Kim Phúc delivers inspiring symposium

World-renowned 'Napalm Girl' shares emotional story

November 3, 2017

Phan Thi Kim Phúc, a UNESCO Goodwill Ambassador, published author,  international speaker, and founder of a successful nonprofit visited Blake on Wednesday, October 11.  After surviving a napalm bombing on her village at the age of nine, she sustained injuries that marked the beginning of an inspirational journey through pain, faith, and forgiveness of both the Southern Vietnamese pilots that dropped the bombs and the American soldiers who orchestrated the attack.

     Today, as an advocate for peace, Phúc travels the world sharing her story with veterans, teachers, and most importantly, students. Speaking at schools across the globe, Phúc emphasizes the importance of choosing peace when faced with conflict or hate.

     She shares how she found sanctuary in her faith, praying and confronting her pain. She argues that the only way to successfully combat the painful recollections of her childhood was to embrace the very photo that made her famous and the harrowing memories that accompanied it. “If I can do it, you can too.” Phúc explained, “My story is true to that.”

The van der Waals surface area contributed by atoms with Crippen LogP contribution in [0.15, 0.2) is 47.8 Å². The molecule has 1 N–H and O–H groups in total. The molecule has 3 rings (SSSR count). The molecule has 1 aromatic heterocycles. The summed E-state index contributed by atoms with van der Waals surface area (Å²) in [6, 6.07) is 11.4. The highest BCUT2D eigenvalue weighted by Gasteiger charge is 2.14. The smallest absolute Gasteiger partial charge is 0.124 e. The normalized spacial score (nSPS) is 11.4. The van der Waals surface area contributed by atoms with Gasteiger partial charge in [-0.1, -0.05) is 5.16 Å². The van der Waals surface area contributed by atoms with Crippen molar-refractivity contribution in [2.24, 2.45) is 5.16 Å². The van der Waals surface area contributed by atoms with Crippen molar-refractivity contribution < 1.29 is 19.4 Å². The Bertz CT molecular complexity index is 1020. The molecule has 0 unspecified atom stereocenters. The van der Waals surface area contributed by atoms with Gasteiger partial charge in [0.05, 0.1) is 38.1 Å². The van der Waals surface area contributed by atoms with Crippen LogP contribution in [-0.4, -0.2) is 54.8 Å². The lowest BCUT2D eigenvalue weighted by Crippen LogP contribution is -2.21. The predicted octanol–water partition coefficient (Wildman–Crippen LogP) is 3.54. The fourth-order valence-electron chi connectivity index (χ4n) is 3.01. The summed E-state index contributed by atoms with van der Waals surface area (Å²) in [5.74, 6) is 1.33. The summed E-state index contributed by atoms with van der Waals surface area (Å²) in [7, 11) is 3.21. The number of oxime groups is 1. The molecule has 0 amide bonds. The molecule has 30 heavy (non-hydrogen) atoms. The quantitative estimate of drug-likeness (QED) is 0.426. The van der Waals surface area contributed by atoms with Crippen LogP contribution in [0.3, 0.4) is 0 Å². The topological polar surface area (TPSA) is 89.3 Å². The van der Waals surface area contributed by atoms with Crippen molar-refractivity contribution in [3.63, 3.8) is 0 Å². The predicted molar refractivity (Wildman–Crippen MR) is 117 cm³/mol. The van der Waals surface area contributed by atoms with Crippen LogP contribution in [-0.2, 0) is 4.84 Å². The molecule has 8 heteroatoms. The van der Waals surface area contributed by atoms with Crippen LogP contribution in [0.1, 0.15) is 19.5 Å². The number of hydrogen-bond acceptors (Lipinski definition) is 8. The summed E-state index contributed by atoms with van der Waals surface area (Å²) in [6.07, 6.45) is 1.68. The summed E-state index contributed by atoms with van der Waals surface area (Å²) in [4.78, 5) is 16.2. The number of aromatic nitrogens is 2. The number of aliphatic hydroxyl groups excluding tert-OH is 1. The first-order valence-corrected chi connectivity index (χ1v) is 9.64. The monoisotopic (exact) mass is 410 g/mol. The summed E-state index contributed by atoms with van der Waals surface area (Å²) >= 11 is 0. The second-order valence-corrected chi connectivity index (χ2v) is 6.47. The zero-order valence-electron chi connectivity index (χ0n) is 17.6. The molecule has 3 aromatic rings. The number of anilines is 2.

On October 11, Phúc shared her story in a compelling symposium at Northrop. Ninth graders participated in an all-day “Intellectual Milieu,” rotating through specialized learning sessions that covered topics such as chemical warfare with the Biology teachers and photography and art as a form of protest with the English and Art Departments. The Class of 2021 spent the day in active learning sessions making spring rolls with French teachers Pachao Yajcherthao and Silvana Dessi-Olive and participated in games of soccer and badminton, two of the most popular sports in Vietnam.

     After Phúc’s speech, a line of those eager to meet and thank her extended to the back of the JNA. Phúc gushed, “It made me cry!” Not only was she moved by the reaction of the students, but Phúc expressed her appreciation for the faculty that made the Global Immersion Program to Vietnam possible. She says, “It really touched me. That’s why I’m here.” Of the unique learning environment at Blake, she continued to describe, “The beautiful student-teacher relationship. . . I just love the place.”

     While Phúc enjoyed the already robust learning environment at Blake, her message extends to the greater system of education across the globe.   The instilling of human morality in students is the pathway to a generation who will protect each other and choose peace. “You have to be a good person.” Phúc concluded, “That’s my idea.”

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